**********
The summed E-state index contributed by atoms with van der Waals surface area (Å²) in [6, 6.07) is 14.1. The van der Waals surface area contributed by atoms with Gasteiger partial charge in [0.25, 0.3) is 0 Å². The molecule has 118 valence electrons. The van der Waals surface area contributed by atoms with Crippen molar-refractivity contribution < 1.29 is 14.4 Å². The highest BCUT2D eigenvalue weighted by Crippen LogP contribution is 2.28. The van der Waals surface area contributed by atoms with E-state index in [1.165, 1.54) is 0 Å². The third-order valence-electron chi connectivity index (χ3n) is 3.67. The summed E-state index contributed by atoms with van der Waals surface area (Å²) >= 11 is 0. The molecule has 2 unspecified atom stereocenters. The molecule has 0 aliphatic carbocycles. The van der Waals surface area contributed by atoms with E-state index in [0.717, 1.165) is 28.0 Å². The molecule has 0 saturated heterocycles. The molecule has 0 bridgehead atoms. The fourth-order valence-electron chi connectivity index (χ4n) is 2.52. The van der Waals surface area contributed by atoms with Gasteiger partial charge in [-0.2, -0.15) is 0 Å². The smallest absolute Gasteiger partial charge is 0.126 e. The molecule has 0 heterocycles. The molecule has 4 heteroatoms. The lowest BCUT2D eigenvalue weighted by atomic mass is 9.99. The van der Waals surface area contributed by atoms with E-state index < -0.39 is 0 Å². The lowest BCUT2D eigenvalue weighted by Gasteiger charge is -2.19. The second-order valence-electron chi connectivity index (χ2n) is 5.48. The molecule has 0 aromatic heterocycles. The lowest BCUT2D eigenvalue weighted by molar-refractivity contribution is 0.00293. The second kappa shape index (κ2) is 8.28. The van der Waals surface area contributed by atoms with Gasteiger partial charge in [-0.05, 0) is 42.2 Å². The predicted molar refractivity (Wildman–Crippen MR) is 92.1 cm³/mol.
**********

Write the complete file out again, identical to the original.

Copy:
The summed E-state index contributed by atoms with van der Waals surface area (Å²) in [6, 6.07) is 14.1. The van der Waals surface area contributed by atoms with Gasteiger partial charge in [0.25, 0.3) is 0 Å². The molecule has 118 valence electrons. The van der Waals surface area contributed by atoms with Crippen molar-refractivity contribution < 1.29 is 14.4 Å². The highest BCUT2D eigenvalue weighted by Crippen LogP contribution is 2.28. The van der Waals surface area contributed by atoms with E-state index in [1.165, 1.54) is 0 Å². The third-order valence-electron chi connectivity index (χ3n) is 3.67. The summed E-state index contributed by atoms with van der Waals surface area (Å²) >= 11 is 0. The molecule has 2 unspecified atom stereocenters. The molecule has 0 aliphatic carbocycles. The van der Waals surface area contributed by atoms with E-state index in [0.717, 1.165) is 28.0 Å². The molecule has 0 saturated heterocycles. The molecule has 0 bridgehead atoms. The fourth-order valence-electron chi connectivity index (χ4n) is 2.52. The van der Waals surface area contributed by atoms with Gasteiger partial charge in [-0.2, -0.15) is 0 Å². The smallest absolute Gasteiger partial charge is 0.126 e. The molecule has 0 heterocycles. The molecule has 4 heteroatoms. The lowest BCUT2D eigenvalue weighted by atomic mass is 9.99. The van der Waals surface area contributed by atoms with E-state index < -0.39 is 0 Å². The lowest BCUT2D eigenvalue weighted by Gasteiger charge is -2.19. The second-order valence-electron chi connectivity index (χ2n) is 5.48. The molecule has 0 aromatic heterocycles. The lowest BCUT2D eigenvalue weighted by molar-refractivity contribution is 0.00293. The second kappa shape index (κ2) is 8.28. The van der Waals surface area contributed by atoms with Gasteiger partial charge in [-0.05, 0) is 42.2 Å². The predicted molar refractivity (Wildman–Crippen MR) is 92.1 cm³/mol.